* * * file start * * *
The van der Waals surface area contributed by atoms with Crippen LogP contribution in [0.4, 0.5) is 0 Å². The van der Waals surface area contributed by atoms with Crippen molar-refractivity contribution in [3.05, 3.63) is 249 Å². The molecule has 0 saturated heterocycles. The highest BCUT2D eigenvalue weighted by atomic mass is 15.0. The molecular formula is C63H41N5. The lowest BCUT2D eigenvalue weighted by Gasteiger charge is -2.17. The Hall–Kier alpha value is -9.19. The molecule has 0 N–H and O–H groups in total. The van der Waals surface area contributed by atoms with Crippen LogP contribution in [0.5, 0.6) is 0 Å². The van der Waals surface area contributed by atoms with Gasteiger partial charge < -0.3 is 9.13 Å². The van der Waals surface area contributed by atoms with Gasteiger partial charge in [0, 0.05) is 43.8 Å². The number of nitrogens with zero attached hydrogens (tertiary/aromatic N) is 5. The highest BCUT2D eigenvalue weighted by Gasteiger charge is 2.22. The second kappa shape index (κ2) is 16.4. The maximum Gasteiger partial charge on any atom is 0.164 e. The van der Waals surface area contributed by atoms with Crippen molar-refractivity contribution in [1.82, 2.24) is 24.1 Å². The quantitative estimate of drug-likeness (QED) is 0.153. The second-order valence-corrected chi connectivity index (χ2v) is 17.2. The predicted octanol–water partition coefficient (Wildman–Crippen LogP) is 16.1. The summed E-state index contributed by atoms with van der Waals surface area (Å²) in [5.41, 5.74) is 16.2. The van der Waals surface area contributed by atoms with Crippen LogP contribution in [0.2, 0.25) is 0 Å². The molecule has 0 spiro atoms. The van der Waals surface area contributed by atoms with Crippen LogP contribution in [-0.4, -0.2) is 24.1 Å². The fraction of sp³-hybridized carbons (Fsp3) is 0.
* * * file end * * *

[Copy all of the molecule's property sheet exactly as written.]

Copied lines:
The van der Waals surface area contributed by atoms with Crippen LogP contribution in [0.4, 0.5) is 0 Å². The van der Waals surface area contributed by atoms with Crippen molar-refractivity contribution in [3.05, 3.63) is 249 Å². The molecule has 0 saturated heterocycles. The highest BCUT2D eigenvalue weighted by atomic mass is 15.0. The molecular formula is C63H41N5. The lowest BCUT2D eigenvalue weighted by Gasteiger charge is -2.17. The Hall–Kier alpha value is -9.19. The molecule has 0 N–H and O–H groups in total. The van der Waals surface area contributed by atoms with Crippen LogP contribution in [0.5, 0.6) is 0 Å². The van der Waals surface area contributed by atoms with Gasteiger partial charge < -0.3 is 9.13 Å². The van der Waals surface area contributed by atoms with Gasteiger partial charge in [0, 0.05) is 43.8 Å². The number of nitrogens with zero attached hydrogens (tertiary/aromatic N) is 5. The highest BCUT2D eigenvalue weighted by Gasteiger charge is 2.22. The second kappa shape index (κ2) is 16.4. The maximum Gasteiger partial charge on any atom is 0.164 e. The van der Waals surface area contributed by atoms with Crippen molar-refractivity contribution in [1.82, 2.24) is 24.1 Å². The quantitative estimate of drug-likeness (QED) is 0.153. The second-order valence-corrected chi connectivity index (χ2v) is 17.2. The predicted octanol–water partition coefficient (Wildman–Crippen LogP) is 16.1. The summed E-state index contributed by atoms with van der Waals surface area (Å²) in [5.41, 5.74) is 16.2. The van der Waals surface area contributed by atoms with Crippen LogP contribution in [0.2, 0.25) is 0 Å². The molecule has 0 spiro atoms. The van der Waals surface area contributed by atoms with Crippen LogP contribution in [-0.4, -0.2) is 24.1 Å². The fraction of sp³-hybridized carbons (Fsp3) is 0.